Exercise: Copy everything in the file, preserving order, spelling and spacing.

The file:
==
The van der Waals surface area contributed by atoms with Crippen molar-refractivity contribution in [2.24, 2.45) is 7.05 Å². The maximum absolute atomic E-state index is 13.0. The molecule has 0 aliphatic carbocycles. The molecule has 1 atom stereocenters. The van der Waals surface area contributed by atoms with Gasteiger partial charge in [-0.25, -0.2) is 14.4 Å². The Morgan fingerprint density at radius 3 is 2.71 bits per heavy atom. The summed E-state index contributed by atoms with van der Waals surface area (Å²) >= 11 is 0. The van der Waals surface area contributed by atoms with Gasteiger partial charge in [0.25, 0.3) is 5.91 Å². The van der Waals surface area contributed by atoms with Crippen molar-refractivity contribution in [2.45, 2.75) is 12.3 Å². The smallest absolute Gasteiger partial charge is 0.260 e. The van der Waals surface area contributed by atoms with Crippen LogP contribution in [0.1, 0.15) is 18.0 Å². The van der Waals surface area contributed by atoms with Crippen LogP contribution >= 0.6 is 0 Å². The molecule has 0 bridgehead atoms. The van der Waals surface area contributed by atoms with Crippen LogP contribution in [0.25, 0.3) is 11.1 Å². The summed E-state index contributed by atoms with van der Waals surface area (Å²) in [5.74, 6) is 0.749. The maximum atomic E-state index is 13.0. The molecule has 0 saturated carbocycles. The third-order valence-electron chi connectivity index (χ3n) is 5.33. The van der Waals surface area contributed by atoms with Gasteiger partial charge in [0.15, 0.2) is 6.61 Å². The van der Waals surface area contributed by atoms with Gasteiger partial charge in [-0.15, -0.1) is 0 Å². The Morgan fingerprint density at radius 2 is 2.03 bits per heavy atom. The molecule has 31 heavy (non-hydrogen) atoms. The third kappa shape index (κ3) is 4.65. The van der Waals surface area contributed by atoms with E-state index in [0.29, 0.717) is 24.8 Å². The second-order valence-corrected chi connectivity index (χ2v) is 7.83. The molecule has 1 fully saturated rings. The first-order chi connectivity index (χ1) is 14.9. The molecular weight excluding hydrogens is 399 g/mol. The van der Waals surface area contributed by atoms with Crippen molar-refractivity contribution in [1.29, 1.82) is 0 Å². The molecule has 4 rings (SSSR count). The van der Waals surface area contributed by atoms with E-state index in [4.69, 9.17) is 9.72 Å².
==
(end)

The van der Waals surface area contributed by atoms with Crippen molar-refractivity contribution in [2.24, 2.45) is 7.05 Å². The maximum absolute atomic E-state index is 13.0. The molecule has 0 aliphatic carbocycles. The molecule has 1 atom stereocenters. The van der Waals surface area contributed by atoms with Gasteiger partial charge in [-0.25, -0.2) is 14.4 Å². The Morgan fingerprint density at radius 3 is 2.71 bits per heavy atom. The summed E-state index contributed by atoms with van der Waals surface area (Å²) >= 11 is 0. The van der Waals surface area contributed by atoms with Gasteiger partial charge in [0.25, 0.3) is 5.91 Å². The van der Waals surface area contributed by atoms with Crippen molar-refractivity contribution in [2.45, 2.75) is 12.3 Å². The smallest absolute Gasteiger partial charge is 0.260 e. The van der Waals surface area contributed by atoms with Crippen LogP contribution in [0.1, 0.15) is 18.0 Å². The van der Waals surface area contributed by atoms with Crippen LogP contribution >= 0.6 is 0 Å². The molecule has 0 bridgehead atoms. The van der Waals surface area contributed by atoms with Crippen LogP contribution in [0.25, 0.3) is 11.1 Å². The summed E-state index contributed by atoms with van der Waals surface area (Å²) in [5.74, 6) is 0.749. The maximum atomic E-state index is 13.0. The molecule has 0 saturated carbocycles. The third-order valence-electron chi connectivity index (χ3n) is 5.33. The van der Waals surface area contributed by atoms with Gasteiger partial charge in [0.15, 0.2) is 6.61 Å². The van der Waals surface area contributed by atoms with Gasteiger partial charge in [-0.15, -0.1) is 0 Å². The Morgan fingerprint density at radius 2 is 2.03 bits per heavy atom. The molecule has 31 heavy (non-hydrogen) atoms. The third kappa shape index (κ3) is 4.65. The van der Waals surface area contributed by atoms with E-state index in [0.29, 0.717) is 24.8 Å². The second-order valence-corrected chi connectivity index (χ2v) is 7.83. The molecule has 1 fully saturated rings. The first-order chi connectivity index (χ1) is 14.9. The molecular weight excluding hydrogens is 399 g/mol. The van der Waals surface area contributed by atoms with Crippen molar-refractivity contribution in [1.29, 1.82) is 0 Å². The molecule has 4 rings (SSSR count). The van der Waals surface area contributed by atoms with E-state index in [4.69, 9.17) is 9.72 Å².